Paul Ricoeur Biography, Life, Interesting Facts
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Paul Ricoeur is one of the most recognized philosophers of the 20th century. He lectured both in the U.S and France. It is thought that Ricoeur came up with most of his philosophic ideas during his captivity in the World War II.
Paul Ricoeur was born in Drôme, Valence, France on 27th February 1913. His parents were Léon "Jules" Ricœur and Florentine Favre. His family members were followers of Huguenot, a minor religious group in France.
At the age of two, Ricoeur's father, then serving in the French Army, went missing. He was declared dead on 6th November 1915. It was assumed that he was killed in the battlefield. His father's body was later to be found on a farm by tags. Following his father's death, Ricoeur was raised by his paternal grandparents.
Being raised in a religious setting helped Paul Ricoeur discover his passion for philosophy. He went on to study under Roland Dalbiez, a philosophy professor in Lycée de Rennes. He later graduated from the University of Rennes in 1932. After getting his degree he began studying philosophy, majoring in phenomenology.
He completed his thesis The Problem of God in Lachelier; it was a book Ricoeur shared his opinion concerning various French philosophers. His work earned him an award as the 2nd highest upcoming philosophers on aggregation mark, in France.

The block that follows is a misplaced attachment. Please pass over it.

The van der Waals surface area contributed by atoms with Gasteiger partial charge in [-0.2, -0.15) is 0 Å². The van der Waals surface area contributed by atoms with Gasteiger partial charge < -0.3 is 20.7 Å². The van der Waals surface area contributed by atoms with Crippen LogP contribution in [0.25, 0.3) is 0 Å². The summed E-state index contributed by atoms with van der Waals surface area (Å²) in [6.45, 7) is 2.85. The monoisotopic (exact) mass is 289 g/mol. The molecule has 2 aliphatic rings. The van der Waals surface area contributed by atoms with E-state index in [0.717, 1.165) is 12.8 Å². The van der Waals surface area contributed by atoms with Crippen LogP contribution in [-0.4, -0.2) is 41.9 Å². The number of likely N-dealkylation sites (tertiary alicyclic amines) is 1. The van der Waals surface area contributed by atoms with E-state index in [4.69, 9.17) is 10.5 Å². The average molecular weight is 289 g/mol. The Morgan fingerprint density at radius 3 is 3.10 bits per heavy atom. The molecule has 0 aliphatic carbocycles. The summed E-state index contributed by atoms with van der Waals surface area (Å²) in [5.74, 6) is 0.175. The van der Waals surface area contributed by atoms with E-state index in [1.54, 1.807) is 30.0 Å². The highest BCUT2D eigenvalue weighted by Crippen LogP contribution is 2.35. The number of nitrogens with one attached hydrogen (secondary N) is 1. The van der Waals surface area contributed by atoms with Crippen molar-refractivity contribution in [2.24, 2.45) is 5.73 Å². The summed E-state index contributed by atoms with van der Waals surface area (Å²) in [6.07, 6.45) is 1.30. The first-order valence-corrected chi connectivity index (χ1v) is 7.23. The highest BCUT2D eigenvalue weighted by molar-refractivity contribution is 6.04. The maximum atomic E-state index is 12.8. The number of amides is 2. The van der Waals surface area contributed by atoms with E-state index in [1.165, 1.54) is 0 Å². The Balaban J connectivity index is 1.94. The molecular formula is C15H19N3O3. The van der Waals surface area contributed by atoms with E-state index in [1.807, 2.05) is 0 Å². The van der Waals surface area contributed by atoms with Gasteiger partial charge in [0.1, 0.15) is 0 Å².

During World War II, Paul Ricoeur went to serve his country as an Army Officer in 1939. He was, however, captured together with his unit in 1940 during the German Invasion of France. He spent the next five years as a prisoner, which helped him build his philosophy career. He was captured with renowned intellectuals such as Mikel Dufrenne.
Between 1948 and 1956, Paul Ricoeur lectured theology in the University of Strasbourg. He later took a position as Chair of General Philosophy in Sorbonne. He then wrote Fallible Man, Freud, and Philosophy and The Symbolism. His work was later published in 1965.
He was appointed as an administrator in the University of Nanterre, a position he held until 1970.
Paul Ricoeur married Simone Lejas on 14th August 1935. The two had five children together.
Paul Ricoeur received the Balzian Prize for his philosophical work. On 29th August 2004, Ricoeur received John W.Kluge Prize for Lifetime Achievement.
Paul Ricoeur passed on in Châtenay-Malabry, in his home on May 20, 2005. His body was laid to rest in Châtenay-Malabry New Cemetery in France.
Joseph B. Soloveitchik